Daniela Gullotta ExhibitionsCataloguesSelected press

Biography

Exhibitions

Exhibition catalogues

Born in Bologna, Italy, in 1974. Studied at the Liceo Artistico Arcangeli di Bologna (188-92), the Accademia delle Belle Arti di Bologna (1993-98) and at the Royal College of Art, London (1998-2001). Coming from Italy, and painting figuratively, it is not surprising that her work has been centred around architecture and architectural spaces, since so much of Western Europe’s built heritage owes its stylistic origins to the Classical, Renaissance and Baroque styles of buildings in Italy. Her recent work has continued to use prints and photographs as a base or background to her paintings. Using different supports of wood, damask and slate, she has collaged, painted over and reinterpreted these monuments of Rome’s architectural heritage, recalling their significance lost by time, the layers of memory garnered through the centuries, and the beauty of their ruins rediscovered by successive generations.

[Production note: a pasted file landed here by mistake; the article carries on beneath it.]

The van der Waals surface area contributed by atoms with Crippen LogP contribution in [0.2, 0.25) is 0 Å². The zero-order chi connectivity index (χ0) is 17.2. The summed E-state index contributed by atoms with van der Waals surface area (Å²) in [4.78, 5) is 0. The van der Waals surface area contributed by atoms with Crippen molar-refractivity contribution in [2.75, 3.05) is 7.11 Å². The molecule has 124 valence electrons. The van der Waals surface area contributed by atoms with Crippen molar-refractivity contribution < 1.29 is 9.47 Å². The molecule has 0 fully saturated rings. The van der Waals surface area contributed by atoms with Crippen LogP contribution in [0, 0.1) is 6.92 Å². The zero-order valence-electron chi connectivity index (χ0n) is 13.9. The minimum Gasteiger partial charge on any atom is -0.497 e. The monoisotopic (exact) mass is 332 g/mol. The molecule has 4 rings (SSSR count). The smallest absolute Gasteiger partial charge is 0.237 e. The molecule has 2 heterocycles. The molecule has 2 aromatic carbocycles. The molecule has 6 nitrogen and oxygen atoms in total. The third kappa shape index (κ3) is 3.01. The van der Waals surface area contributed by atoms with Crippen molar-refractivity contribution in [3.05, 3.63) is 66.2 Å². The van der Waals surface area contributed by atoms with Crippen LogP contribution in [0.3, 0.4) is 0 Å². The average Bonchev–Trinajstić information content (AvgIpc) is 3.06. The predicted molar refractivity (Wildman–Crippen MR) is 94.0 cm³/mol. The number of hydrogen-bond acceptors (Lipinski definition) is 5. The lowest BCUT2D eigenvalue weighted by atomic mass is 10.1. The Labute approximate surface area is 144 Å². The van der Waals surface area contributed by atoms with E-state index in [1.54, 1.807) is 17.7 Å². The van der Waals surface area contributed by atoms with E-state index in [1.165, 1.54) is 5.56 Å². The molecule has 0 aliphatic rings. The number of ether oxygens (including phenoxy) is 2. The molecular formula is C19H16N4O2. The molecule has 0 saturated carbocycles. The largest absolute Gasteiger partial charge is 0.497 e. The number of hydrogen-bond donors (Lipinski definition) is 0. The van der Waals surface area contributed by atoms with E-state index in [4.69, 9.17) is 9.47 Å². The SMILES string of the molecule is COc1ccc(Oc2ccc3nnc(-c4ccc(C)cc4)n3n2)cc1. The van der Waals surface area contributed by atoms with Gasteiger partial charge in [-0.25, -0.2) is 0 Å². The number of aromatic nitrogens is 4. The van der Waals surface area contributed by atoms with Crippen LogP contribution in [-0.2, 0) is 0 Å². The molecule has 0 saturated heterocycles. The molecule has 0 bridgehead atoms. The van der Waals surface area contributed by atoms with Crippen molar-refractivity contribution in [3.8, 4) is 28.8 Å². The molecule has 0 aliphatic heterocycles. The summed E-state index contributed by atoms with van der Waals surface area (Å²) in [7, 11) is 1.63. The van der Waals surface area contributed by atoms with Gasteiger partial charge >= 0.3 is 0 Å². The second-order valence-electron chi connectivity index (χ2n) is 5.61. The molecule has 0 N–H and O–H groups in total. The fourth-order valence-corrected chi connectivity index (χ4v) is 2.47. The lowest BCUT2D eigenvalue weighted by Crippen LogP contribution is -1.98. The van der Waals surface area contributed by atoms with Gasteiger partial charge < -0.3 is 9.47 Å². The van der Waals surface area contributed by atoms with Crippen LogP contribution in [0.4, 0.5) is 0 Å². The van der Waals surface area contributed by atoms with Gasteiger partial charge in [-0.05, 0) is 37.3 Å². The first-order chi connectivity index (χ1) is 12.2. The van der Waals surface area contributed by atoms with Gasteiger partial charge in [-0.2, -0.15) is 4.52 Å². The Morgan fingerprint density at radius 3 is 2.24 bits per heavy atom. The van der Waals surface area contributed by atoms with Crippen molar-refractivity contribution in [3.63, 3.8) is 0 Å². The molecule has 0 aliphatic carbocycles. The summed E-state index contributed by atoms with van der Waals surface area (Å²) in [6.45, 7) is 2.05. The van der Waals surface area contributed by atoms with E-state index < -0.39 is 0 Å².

While at the Royal College of Art, she was awarded John Crane scholarships to travel to Italy and to the USA. She has since held solo exhibitions in Germany, and has been invited to be Artist-in-Residence at the Cité Internationale des Arts, Paris (2001) and at Monash University, Melbourne (2007).

 

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Biography

Exhibitions

Exhibition catalogues

Born in Bologna, Italy, in 1974. Studied at the Liceo Artistico Arcangeli di Bologna (188-92), the Accademia delle Belle Arti di Bologna (1993-98) and at the Royal College of Art, London (1998-2001). Coming from Italy, and painting figuratively, it is not surprising that her work has been centred around architecture and architectural spaces, since so much of Western Europe’s built heritage owes its stylistic origins to the Classical, Renaissance and Baroque styles of buildings in Italy. Her recent work has continued to use prints and photographs as a base or background to her paintings. Using different supports of wood, damask and slate, she has collaged, painted over and reinterpreted these monuments of Rome’s architectural heritage, recalling their significance lost by time, the layers of memory garnered through the centuries, and the beauty of their ruins rediscovered by successive generations.

While at the Royal College of Art, she was awarded John Crane scholarships to travel to Italy and to the USA. She has since held solo exhibitions in Germany, and has been invited to be Artist-in-Residence at the Cité Internationale des Arts, Paris (2001) and at Monash University, Melbourne (2007).

 

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